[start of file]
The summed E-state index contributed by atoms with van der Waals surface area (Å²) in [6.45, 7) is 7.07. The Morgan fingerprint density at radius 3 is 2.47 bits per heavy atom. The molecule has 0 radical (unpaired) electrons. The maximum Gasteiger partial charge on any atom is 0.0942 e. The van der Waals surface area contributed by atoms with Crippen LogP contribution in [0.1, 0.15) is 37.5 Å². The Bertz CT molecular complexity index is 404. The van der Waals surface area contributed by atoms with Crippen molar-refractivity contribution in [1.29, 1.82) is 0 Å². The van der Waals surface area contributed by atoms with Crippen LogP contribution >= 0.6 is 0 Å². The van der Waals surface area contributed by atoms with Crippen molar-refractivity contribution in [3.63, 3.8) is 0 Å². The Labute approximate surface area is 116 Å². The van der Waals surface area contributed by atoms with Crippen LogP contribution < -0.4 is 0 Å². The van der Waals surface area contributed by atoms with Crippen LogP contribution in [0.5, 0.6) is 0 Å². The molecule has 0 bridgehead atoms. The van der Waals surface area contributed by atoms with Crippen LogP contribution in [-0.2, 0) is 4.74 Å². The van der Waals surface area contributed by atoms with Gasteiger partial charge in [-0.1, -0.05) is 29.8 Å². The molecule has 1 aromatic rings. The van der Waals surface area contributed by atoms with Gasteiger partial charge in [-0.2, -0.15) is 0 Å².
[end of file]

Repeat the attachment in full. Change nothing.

The summed E-state index contributed by atoms with van der Waals surface area (Å²) in [6.45, 7) is 7.07. The Morgan fingerprint density at radius 3 is 2.47 bits per heavy atom. The molecule has 0 radical (unpaired) electrons. The maximum Gasteiger partial charge on any atom is 0.0942 e. The van der Waals surface area contributed by atoms with Crippen LogP contribution in [0.1, 0.15) is 37.5 Å². The Bertz CT molecular complexity index is 404. The van der Waals surface area contributed by atoms with Crippen molar-refractivity contribution in [1.29, 1.82) is 0 Å². The van der Waals surface area contributed by atoms with Crippen LogP contribution >= 0.6 is 0 Å². The van der Waals surface area contributed by atoms with Crippen molar-refractivity contribution in [3.63, 3.8) is 0 Å². The Labute approximate surface area is 116 Å². The van der Waals surface area contributed by atoms with Crippen LogP contribution < -0.4 is 0 Å². The van der Waals surface area contributed by atoms with Crippen LogP contribution in [0.5, 0.6) is 0 Å². The molecule has 0 bridgehead atoms. The van der Waals surface area contributed by atoms with Crippen LogP contribution in [-0.2, 0) is 4.74 Å². The van der Waals surface area contributed by atoms with Gasteiger partial charge in [-0.1, -0.05) is 29.8 Å². The molecule has 1 aromatic rings. The van der Waals surface area contributed by atoms with Gasteiger partial charge in [-0.2, -0.15) is 0 Å².